Anne Twomey, a constitutional law professor at the University of Sydney and a member of the expert legal group that advised the government on the voice, told AAP FactCheck that the explanatory memorandum of the bill made it clear there would be no obligation on parliament to consult the voice in advance of any legislation.
It states: “The constitutional amendment would not oblige the parliament or the executive government to consult the voice prior to enacting, amending or repealing any law, making a decision, or taking any other action.”
“The voice, of course, could make representations about a bill,” Prof Twomey added. “Just as anyone can make a submission to a parliamentary committee inquiring into a bill, or write to their member of parliament, or petition parliament, or seek to lobby a minister or member about a bill.
“Further, it is a fundamental constitutional principle that the courts will not interfere with the internal proceedings of parliament, including by requiring MPs to consult or consider the views of others.”
Australia’s solicitor-general Stephen Donaghue KC, the country’s most senior non-elected legal officer, has also confirmed there would be no requirement for politicians to consult the voice before bringing forward legislation.
A constitutionally-enshrined voice “would not prevent the parliament from legislating until it receives a representation” from the body and “nor would it require the parliament to consult with the voice before legislating”, Dr Donaghue said in legal advice released by the government in April 2023 (page 9).
“Critically, the voice will be proactive,” Mr Dreyfus said in his speech.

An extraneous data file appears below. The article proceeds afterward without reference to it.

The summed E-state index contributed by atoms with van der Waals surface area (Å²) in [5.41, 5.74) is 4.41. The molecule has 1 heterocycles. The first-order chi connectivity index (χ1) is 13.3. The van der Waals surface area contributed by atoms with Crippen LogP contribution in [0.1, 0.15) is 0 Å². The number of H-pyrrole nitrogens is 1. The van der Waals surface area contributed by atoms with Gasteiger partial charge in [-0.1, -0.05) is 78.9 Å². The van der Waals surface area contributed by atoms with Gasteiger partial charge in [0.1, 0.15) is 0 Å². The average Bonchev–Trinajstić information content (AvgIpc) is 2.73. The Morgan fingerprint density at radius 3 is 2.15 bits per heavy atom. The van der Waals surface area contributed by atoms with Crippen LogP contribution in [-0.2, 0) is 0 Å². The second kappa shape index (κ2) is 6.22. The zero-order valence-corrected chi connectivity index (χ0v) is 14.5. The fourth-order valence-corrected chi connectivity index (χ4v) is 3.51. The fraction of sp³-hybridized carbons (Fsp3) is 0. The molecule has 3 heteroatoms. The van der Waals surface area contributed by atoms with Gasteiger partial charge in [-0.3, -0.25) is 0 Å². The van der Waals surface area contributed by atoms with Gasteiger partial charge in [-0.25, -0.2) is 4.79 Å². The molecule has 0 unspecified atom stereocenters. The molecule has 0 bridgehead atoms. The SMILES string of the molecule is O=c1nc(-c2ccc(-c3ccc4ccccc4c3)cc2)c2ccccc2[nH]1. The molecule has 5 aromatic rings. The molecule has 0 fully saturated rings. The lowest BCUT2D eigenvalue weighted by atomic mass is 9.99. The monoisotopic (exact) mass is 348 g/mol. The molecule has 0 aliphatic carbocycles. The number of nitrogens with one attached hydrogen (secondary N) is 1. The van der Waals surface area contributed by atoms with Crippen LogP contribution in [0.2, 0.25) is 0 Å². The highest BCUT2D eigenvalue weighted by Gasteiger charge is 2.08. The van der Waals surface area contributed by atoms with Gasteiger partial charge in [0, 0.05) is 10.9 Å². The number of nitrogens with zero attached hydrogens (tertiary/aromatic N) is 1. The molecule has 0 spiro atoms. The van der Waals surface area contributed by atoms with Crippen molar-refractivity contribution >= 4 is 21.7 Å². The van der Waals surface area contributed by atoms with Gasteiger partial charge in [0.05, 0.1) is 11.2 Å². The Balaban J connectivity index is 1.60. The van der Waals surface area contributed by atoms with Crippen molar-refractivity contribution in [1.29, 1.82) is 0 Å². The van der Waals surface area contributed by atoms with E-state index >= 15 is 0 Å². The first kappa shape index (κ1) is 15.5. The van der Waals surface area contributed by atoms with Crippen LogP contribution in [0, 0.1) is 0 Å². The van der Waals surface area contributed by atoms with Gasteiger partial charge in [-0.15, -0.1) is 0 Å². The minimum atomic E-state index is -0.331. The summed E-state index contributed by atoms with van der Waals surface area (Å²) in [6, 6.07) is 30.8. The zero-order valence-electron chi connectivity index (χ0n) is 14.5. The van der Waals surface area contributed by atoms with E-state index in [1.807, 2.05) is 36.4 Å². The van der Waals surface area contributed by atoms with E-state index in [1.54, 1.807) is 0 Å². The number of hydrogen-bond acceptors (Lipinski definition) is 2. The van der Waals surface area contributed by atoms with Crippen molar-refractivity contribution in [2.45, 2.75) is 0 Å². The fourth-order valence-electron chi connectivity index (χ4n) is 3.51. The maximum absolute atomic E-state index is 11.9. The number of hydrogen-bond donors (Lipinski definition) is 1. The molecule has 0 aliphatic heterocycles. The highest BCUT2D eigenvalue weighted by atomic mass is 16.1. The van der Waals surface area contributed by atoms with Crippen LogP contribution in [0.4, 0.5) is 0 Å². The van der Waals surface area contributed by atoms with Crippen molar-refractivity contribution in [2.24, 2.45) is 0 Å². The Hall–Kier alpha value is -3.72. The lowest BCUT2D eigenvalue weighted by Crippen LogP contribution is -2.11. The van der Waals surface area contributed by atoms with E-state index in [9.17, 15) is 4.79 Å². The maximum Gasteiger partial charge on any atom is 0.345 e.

“It will not have to wait for the parliament or the executive to seek its views before it can provide them.
“But nor will the constitutional amendment oblige the parliament or the executive government to consult the voice before taking action.”
Other constitutional law experts have told a parliamentary inquiry the same.
UNSW’s Professor George Williams AO said in a written submission to the inquiry that: “No obligations, reciprocal or otherwise, are placed on other bodies to, for example, wait for the voice to make a representation” (page 1).
Dr Harry Hobbs from the University of Technology Sydney said in his written submission that: “There is nothing in the text of proposed section 129 that requires the executive or the parliament to consult with or act on any representations made by the voice. Parliament retains full control over its own procedures” (page 5).
AAP FactCheck asked Senator Hanson’s office if it knew of any constitutional lawyers that agreed with the senator’s claim that MPs would need to consult the voice about private legislation. Senator Hanson’s office did not respond to the request.
The claim that MPs and senators would need to consult the proposed Indigenous voice to parliament about private members’ legislation is false.
The solicitor-general and other constitutional law experts have made it clear neither parliament nor the government would be under any obligation to consult the body.
Law academics told AAP FactCheck there would be no constitutional requirement for individual MPs and senators to consult the body.
False – The claim is inaccurate.